Whereas the campus’ reputation extended beyond the borders and boosted INSA’s rankings, the establishment’s finances came very close to criminal action. An architectural project ended up pushing the accounts into the red: the Marie Curie library, inaugurated on April 8, 2010, called for an extra financial investment from INSA in the order of 6 million euros. The establishment’s working capital was far from the 60 days required to keep the ship afloat. Under scrutiny by the education authority, what did the future hold for France’s no. 1 post-baccalaureate engineering school?

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Further details

2003 : birth of the rhino;

Official mascot of the students-engineers of INSA Lyon, the rhino throne on the grass of the Humanities since 2003.

Photographies du rhino ©Jean-Marc Bonnard

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2009: Creation of the Mechanical Engineering Plastics Processes through Apprenticeship (GMPPA) section.


« After creating POLDEN we soon realized that we had to expand the field of competence, so we suggested creating the SIG EEDEMS with the lab (which since became LGCIE, ENTPE then CSTB, in 2000). To ensure that the overall system could work, we knocked on the door of the Rhône-Alpes Region to obtain resources and create a platform. A few years later (in 2008), thanks to our experience with this tool, we were able to respond – on behalf of INSA Lyon, the SIG ENVIRHONALP and EEDEMS – to a national call for projects launched by the Ministry of Industry and a regional call for projects to create an even more ambitious technology platform at national and international level. This formed the basis of the PROVADEMSE platform. We secured the funding and I became manager of PROVADEMSE, which was launched in 2010 with the aim of developing more environmentally friendly waste recovery and treatment processes.. »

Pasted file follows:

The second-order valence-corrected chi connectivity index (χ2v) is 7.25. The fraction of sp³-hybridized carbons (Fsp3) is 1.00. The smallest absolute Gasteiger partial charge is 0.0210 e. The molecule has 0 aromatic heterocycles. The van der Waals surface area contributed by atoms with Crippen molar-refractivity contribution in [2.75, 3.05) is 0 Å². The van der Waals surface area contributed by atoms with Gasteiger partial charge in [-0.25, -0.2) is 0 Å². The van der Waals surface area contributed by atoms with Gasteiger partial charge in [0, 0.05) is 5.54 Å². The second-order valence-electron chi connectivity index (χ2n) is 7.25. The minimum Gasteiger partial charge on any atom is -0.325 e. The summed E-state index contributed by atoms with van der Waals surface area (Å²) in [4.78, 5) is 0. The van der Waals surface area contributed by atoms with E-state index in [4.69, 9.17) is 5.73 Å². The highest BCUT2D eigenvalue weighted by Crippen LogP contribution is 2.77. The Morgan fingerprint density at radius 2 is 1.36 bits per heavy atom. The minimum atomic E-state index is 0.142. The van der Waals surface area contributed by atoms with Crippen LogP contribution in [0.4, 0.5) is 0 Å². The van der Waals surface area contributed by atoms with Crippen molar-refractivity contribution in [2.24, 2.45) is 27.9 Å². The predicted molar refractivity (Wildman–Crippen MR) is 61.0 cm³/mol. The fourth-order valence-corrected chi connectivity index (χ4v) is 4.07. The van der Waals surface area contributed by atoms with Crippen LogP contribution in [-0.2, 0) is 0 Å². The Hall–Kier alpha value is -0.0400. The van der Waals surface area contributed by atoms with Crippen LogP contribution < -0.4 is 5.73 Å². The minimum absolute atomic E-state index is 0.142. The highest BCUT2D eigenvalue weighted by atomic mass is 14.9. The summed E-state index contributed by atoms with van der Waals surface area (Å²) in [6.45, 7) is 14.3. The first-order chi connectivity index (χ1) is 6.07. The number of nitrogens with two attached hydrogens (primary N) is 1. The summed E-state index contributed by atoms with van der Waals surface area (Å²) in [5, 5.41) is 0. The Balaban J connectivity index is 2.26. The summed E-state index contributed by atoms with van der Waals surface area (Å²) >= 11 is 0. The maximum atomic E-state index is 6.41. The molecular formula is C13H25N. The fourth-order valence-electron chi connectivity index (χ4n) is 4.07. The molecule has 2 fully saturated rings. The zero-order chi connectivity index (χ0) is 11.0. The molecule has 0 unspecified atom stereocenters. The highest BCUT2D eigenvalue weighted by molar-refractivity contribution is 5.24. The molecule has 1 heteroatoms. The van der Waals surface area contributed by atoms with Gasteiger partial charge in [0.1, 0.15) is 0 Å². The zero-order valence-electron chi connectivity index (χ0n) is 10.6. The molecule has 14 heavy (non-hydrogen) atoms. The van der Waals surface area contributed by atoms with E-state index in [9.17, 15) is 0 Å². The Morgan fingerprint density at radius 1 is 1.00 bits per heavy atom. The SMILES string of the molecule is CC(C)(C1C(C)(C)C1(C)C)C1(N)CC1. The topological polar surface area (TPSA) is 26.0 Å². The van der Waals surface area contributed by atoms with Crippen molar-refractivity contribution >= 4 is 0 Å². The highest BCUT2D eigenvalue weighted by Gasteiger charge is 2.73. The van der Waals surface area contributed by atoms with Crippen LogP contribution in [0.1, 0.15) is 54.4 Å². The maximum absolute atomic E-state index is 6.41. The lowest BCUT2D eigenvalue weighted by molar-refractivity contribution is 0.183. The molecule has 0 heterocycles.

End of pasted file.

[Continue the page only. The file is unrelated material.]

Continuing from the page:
Jacques Méhu

2009: Incorporation of CAST S.A. into INSAVALOR

INSAVALOR, INSA Lyon’s technologies transfer and valorization subsidiary, incorporated CAST S.A., thereby expanding its field of activity to continuing education in a manner that was consistent with research valorization. Michel Descombes, is still in charge of INSAVALOR today. He initially became managing director of CAST S.A. back in 1999, taking over from Jean-Paul Paris, Raymond Terracher and Christian Pillot.

2010: Creation of the INSA Lyon Foundation